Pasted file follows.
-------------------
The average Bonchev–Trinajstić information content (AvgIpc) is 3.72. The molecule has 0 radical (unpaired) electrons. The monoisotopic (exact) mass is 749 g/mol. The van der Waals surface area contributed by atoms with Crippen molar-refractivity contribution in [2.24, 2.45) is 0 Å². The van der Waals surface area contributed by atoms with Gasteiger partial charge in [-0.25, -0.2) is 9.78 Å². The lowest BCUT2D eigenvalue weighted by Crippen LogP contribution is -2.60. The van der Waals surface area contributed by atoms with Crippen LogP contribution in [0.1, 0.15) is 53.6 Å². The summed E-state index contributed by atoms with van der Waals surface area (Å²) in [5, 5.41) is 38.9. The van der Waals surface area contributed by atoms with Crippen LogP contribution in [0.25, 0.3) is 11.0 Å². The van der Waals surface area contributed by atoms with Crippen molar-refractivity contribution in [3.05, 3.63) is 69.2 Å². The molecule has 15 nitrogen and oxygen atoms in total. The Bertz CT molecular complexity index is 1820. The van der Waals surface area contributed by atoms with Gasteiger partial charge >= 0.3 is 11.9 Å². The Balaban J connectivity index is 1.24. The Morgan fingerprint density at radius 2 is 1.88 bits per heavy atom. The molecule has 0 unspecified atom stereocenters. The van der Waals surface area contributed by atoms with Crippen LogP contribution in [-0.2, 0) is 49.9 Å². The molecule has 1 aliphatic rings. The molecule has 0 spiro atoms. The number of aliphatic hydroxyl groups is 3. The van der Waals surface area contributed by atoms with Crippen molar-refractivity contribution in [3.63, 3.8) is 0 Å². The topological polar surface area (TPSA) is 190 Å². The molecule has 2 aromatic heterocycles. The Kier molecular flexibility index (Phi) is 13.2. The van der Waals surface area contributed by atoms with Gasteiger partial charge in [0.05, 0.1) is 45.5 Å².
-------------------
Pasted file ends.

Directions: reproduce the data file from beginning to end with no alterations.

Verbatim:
The average Bonchev–Trinajstić information content (AvgIpc) is 3.72. The molecule has 0 radical (unpaired) electrons. The monoisotopic (exact) mass is 749 g/mol. The van der Waals surface area contributed by atoms with Crippen molar-refractivity contribution in [2.24, 2.45) is 0 Å². The van der Waals surface area contributed by atoms with Gasteiger partial charge in [-0.25, -0.2) is 9.78 Å². The lowest BCUT2D eigenvalue weighted by Crippen LogP contribution is -2.60. The van der Waals surface area contributed by atoms with Crippen LogP contribution in [0.1, 0.15) is 53.6 Å². The summed E-state index contributed by atoms with van der Waals surface area (Å²) in [5, 5.41) is 38.9. The van der Waals surface area contributed by atoms with Crippen LogP contribution in [0.25, 0.3) is 11.0 Å². The van der Waals surface area contributed by atoms with Crippen molar-refractivity contribution in [3.05, 3.63) is 69.2 Å². The molecule has 15 nitrogen and oxygen atoms in total. The Bertz CT molecular complexity index is 1820. The van der Waals surface area contributed by atoms with Gasteiger partial charge >= 0.3 is 11.9 Å². The Balaban J connectivity index is 1.24. The Morgan fingerprint density at radius 2 is 1.88 bits per heavy atom. The molecule has 0 unspecified atom stereocenters. The van der Waals surface area contributed by atoms with Crippen LogP contribution in [-0.2, 0) is 49.9 Å². The molecule has 1 aliphatic rings. The molecule has 0 spiro atoms. The number of aliphatic hydroxyl groups is 3. The van der Waals surface area contributed by atoms with Crippen molar-refractivity contribution in [3.63, 3.8) is 0 Å². The topological polar surface area (TPSA) is 190 Å². The molecule has 2 aromatic heterocycles. The Kier molecular flexibility index (Phi) is 13.2. The van der Waals surface area contributed by atoms with Gasteiger partial charge in [0.05, 0.1) is 45.5 Å².